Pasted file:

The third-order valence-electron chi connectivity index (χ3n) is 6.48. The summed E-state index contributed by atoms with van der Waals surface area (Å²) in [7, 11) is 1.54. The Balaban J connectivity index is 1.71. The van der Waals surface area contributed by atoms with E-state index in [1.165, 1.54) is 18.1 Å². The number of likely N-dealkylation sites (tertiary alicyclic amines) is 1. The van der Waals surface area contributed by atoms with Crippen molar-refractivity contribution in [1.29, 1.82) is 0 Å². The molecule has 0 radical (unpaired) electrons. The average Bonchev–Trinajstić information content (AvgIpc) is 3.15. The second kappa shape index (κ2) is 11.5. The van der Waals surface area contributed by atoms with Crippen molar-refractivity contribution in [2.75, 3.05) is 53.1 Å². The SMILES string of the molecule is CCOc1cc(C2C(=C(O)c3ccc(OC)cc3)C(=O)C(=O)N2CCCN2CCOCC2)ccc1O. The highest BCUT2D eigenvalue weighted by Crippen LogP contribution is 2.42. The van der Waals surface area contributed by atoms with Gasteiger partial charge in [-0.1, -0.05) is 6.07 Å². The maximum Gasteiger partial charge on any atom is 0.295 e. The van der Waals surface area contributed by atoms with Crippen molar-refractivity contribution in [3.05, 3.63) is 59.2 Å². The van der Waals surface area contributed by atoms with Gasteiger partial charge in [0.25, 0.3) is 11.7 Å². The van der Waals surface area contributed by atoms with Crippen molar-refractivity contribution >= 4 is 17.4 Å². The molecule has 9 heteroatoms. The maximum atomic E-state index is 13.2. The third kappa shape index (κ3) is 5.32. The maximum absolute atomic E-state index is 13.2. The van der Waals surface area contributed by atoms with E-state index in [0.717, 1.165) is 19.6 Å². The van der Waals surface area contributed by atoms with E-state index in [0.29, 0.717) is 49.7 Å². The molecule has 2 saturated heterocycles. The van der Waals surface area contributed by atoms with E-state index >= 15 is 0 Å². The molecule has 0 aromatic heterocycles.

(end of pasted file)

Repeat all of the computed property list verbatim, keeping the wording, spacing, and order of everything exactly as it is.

The third-order valence-electron chi connectivity index (χ3n) is 6.48. The summed E-state index contributed by atoms with van der Waals surface area (Å²) in [7, 11) is 1.54. The Balaban J connectivity index is 1.71. The van der Waals surface area contributed by atoms with E-state index in [1.165, 1.54) is 18.1 Å². The number of likely N-dealkylation sites (tertiary alicyclic amines) is 1. The van der Waals surface area contributed by atoms with Crippen molar-refractivity contribution in [1.29, 1.82) is 0 Å². The molecule has 0 radical (unpaired) electrons. The average Bonchev–Trinajstić information content (AvgIpc) is 3.15. The second kappa shape index (κ2) is 11.5. The van der Waals surface area contributed by atoms with Crippen molar-refractivity contribution in [2.75, 3.05) is 53.1 Å². The SMILES string of the molecule is CCOc1cc(C2C(=C(O)c3ccc(OC)cc3)C(=O)C(=O)N2CCCN2CCOCC2)ccc1O. The highest BCUT2D eigenvalue weighted by Crippen LogP contribution is 2.42. The van der Waals surface area contributed by atoms with Gasteiger partial charge in [-0.1, -0.05) is 6.07 Å². The maximum Gasteiger partial charge on any atom is 0.295 e. The van der Waals surface area contributed by atoms with Crippen molar-refractivity contribution in [3.05, 3.63) is 59.2 Å². The van der Waals surface area contributed by atoms with Gasteiger partial charge in [0.25, 0.3) is 11.7 Å². The van der Waals surface area contributed by atoms with Crippen molar-refractivity contribution >= 4 is 17.4 Å². The molecule has 9 heteroatoms. The maximum atomic E-state index is 13.2. The third kappa shape index (κ3) is 5.32. The maximum absolute atomic E-state index is 13.2. The van der Waals surface area contributed by atoms with E-state index in [0.717, 1.165) is 19.6 Å². The van der Waals surface area contributed by atoms with E-state index in [0.29, 0.717) is 49.7 Å². The molecule has 2 saturated heterocycles. The van der Waals surface area contributed by atoms with E-state index >= 15 is 0 Å². The molecule has 0 aromatic heterocycles.